9

Column d is DATE, column t is time, column v is, for example, INT. Let's say I need all the values recorded after 15:00 of 01 Feb 2012 and on. If I write

SELECT * FROM `mytable` WHERE `d` > '2012-02-01' AND `t` > '15:00'

all the records made before 15:00 at any date are going to be excluded from the result set (as well as all made at 2012-02-01) while I want to see them. It seems it would be easy if there were a single DATETIME column, but there are separate columns for date and time instead in the case of mine.

The best I can see now is something like

SELECT * FROM `mytable` WHERE `d` >= '2012-02-02' OR (`d` = '2012-02-01' AND `t` > '15:00')

Any better ideas? Maybe there is a function for this in MySQL? Isn't there something like

SELECT * FROM `mytable` WHERE DateTime(`d`, `t`) > '2012-02-01 15:00'

possible?

21

You can use the mysql CONCAT() function to add the two columns together into one, and then compare them like this:

SELECT * FROM `mytable` WHERE CONCAT(`d`,' ',`t`) > '2012-02-01 15:00'
  • 2
    Is this really meant to work ok with date-times (meaning no significant performance loss and no unexpected behaviour)? – Ivan Feb 8 '12 at 3:35
  • I'm not sure.. you can run explain on it, and see how it performs. Of you course you could always mass update your table to use one date-time column instead of the two separate ones. – Brian Glaz Feb 8 '12 at 4:13
  • if you really want a date, you can use this instead dev.mysql.com/doc/refman/5.5/en/… – Brian Glaz Feb 8 '12 at 4:17
  • 5
    @Brian Glaz The CONCAT(d,' ',t) should be converted to TIMESTAMP(CONCAT(d,' ',t)). Or, it could be simply TIMESTAMP(d, t). – Visruth Dec 27 '13 at 6:03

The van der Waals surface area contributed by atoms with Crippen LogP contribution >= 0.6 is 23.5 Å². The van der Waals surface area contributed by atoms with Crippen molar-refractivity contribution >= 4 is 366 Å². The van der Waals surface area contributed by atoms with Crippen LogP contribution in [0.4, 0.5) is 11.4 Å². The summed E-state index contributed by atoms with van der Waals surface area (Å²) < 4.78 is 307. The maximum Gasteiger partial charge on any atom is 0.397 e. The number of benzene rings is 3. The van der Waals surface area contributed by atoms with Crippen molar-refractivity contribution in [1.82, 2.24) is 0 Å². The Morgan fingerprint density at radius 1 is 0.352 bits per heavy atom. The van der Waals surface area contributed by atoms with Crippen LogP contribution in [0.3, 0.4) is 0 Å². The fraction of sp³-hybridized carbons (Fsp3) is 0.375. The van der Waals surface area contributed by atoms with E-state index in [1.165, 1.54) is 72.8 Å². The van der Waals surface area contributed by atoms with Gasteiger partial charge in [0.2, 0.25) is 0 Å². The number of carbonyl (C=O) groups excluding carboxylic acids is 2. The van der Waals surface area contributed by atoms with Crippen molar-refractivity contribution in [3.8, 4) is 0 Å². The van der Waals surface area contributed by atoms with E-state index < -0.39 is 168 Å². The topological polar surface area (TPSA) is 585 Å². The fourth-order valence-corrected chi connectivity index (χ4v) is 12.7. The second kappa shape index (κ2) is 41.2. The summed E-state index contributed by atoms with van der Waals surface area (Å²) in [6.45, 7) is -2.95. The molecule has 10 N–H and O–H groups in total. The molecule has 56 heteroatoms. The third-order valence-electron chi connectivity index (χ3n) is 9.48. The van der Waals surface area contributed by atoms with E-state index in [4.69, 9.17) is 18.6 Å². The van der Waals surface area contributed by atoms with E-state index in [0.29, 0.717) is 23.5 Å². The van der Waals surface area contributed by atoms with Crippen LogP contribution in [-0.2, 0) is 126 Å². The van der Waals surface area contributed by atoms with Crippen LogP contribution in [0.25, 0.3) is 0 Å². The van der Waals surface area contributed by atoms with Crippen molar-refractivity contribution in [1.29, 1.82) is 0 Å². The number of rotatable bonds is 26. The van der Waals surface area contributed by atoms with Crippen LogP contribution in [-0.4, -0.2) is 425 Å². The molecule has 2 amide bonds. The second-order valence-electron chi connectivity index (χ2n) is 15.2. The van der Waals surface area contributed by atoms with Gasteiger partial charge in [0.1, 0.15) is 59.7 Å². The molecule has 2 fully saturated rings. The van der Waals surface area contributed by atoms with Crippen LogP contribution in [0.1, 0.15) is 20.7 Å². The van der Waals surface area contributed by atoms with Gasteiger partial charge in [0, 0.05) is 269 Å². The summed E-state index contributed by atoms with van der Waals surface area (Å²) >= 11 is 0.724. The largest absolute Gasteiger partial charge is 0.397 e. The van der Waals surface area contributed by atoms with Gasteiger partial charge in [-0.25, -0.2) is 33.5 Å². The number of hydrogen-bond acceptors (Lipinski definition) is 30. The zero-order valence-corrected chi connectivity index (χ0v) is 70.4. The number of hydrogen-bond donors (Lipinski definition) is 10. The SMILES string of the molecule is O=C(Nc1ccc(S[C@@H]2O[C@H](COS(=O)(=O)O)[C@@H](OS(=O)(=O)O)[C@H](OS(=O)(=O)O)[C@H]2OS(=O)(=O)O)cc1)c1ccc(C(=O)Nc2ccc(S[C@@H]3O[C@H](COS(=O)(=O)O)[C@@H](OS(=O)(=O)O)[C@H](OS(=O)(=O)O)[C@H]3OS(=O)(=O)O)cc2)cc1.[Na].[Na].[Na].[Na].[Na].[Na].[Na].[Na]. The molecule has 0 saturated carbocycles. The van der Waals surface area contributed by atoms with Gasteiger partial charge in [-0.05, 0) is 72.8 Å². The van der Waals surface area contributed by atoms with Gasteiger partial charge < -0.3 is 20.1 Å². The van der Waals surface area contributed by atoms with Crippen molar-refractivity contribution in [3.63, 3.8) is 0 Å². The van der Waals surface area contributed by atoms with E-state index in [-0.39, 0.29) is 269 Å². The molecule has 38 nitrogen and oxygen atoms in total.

• 1
    should be TIMESTAMP(CONCAT(d,' ',t)) > TIMESTAMP('2012-02-01 15:00') – Jam Ville Apr 28 '14 at 9:25
11

The TIMESTAMP(expr1,expr2) function is explicitly for combining date and time values:

With a single argument, this function returns the date or datetime expression expr as a datetime value. With two arguments, it adds the time expression expr2 to the date or datetime expression expr1 and returns the result as a datetime value.

This resulting usage is just what you predicted:

SELECT * FROM `mytable` WHERE TIMESTAMP(`d`, `t`) > '2012-02-01 15:00'
  • This is great, but you need to convert the part after > with TIMESTAMP() too. – Maurice Aug 11 '16 at 3:00
3

Here's a clean version that doesn't require string operations or conversion to to UTC timestamps across time zones.

 DATE_ADD(date, INTERVAL time HOUR_SECOND)
1

All you have to do is to convert it into unix timestamp and make appropriate selections. For this you have to use mysql functions like *unix_timestamp().* and *date_format*

Suppose you want to select rows where timestamp > 1328725800, the following sql statement would do the task.

select unix_timestamp(d)+3600*date_format(t,'%h)+60*date_format(t,'%i')+date_format(t,'%S') as timestamp from table where timestamp>1328725800
  • By the way, it doesn't work this way. A column alias ("timestamp" here) can't be used in WHERE clause - we have to use HAVING instead. And not date_format(t,'%h) but date_format(t,'%H'). But thank you anyway - the query works about 200 times faster than the query I've used as my first example. Though, @brian-glaz solution is even faster. – Ivan Feb 9 '12 at 0:16
0

Actually it should be:

SELECT * FROM `mytable` WHERE CONCAT(`d`,' ',`t`) > '2012-02-01 15:00:00'

If you want to take seconds into account, you need to add the two digits to the end ;)

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